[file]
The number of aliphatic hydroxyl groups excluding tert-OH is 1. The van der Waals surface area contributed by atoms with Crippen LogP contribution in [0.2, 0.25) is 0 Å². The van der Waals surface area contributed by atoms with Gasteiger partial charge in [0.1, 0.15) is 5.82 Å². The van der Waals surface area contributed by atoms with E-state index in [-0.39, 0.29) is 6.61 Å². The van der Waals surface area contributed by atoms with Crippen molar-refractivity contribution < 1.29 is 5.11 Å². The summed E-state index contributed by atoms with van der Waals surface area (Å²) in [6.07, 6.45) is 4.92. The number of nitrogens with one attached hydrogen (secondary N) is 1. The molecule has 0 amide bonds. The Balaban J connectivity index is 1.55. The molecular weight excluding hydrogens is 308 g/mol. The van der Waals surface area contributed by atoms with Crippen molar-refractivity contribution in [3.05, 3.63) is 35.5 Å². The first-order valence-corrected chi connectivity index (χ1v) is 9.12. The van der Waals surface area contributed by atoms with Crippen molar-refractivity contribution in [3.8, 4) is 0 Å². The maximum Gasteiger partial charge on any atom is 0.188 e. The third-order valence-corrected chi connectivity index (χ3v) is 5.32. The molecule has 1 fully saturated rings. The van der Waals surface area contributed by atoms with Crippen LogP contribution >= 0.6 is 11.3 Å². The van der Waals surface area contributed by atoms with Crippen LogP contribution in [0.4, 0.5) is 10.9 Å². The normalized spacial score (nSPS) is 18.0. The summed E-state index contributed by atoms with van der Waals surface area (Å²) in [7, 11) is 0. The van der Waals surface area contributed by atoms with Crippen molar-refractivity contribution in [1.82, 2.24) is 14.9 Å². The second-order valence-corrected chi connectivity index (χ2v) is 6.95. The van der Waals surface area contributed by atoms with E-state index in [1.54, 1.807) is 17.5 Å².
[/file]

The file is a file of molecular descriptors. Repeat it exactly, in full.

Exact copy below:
The number of aliphatic hydroxyl groups excluding tert-OH is 1. The van der Waals surface area contributed by atoms with Crippen LogP contribution in [0.2, 0.25) is 0 Å². The van der Waals surface area contributed by atoms with Gasteiger partial charge in [0.1, 0.15) is 5.82 Å². The van der Waals surface area contributed by atoms with E-state index in [-0.39, 0.29) is 6.61 Å². The van der Waals surface area contributed by atoms with Crippen molar-refractivity contribution < 1.29 is 5.11 Å². The summed E-state index contributed by atoms with van der Waals surface area (Å²) in [6.07, 6.45) is 4.92. The number of nitrogens with one attached hydrogen (secondary N) is 1. The molecule has 0 amide bonds. The Balaban J connectivity index is 1.55. The molecular weight excluding hydrogens is 308 g/mol. The van der Waals surface area contributed by atoms with Crippen molar-refractivity contribution in [3.05, 3.63) is 35.5 Å². The first-order valence-corrected chi connectivity index (χ1v) is 9.12. The van der Waals surface area contributed by atoms with Crippen molar-refractivity contribution in [3.8, 4) is 0 Å². The maximum Gasteiger partial charge on any atom is 0.188 e. The third-order valence-corrected chi connectivity index (χ3v) is 5.32. The molecule has 1 fully saturated rings. The van der Waals surface area contributed by atoms with Crippen LogP contribution >= 0.6 is 11.3 Å². The van der Waals surface area contributed by atoms with Crippen LogP contribution in [0.4, 0.5) is 10.9 Å². The normalized spacial score (nSPS) is 18.0. The summed E-state index contributed by atoms with van der Waals surface area (Å²) in [7, 11) is 0. The van der Waals surface area contributed by atoms with Crippen molar-refractivity contribution in [1.82, 2.24) is 14.9 Å². The second-order valence-corrected chi connectivity index (χ2v) is 6.95. The van der Waals surface area contributed by atoms with E-state index in [1.54, 1.807) is 17.5 Å².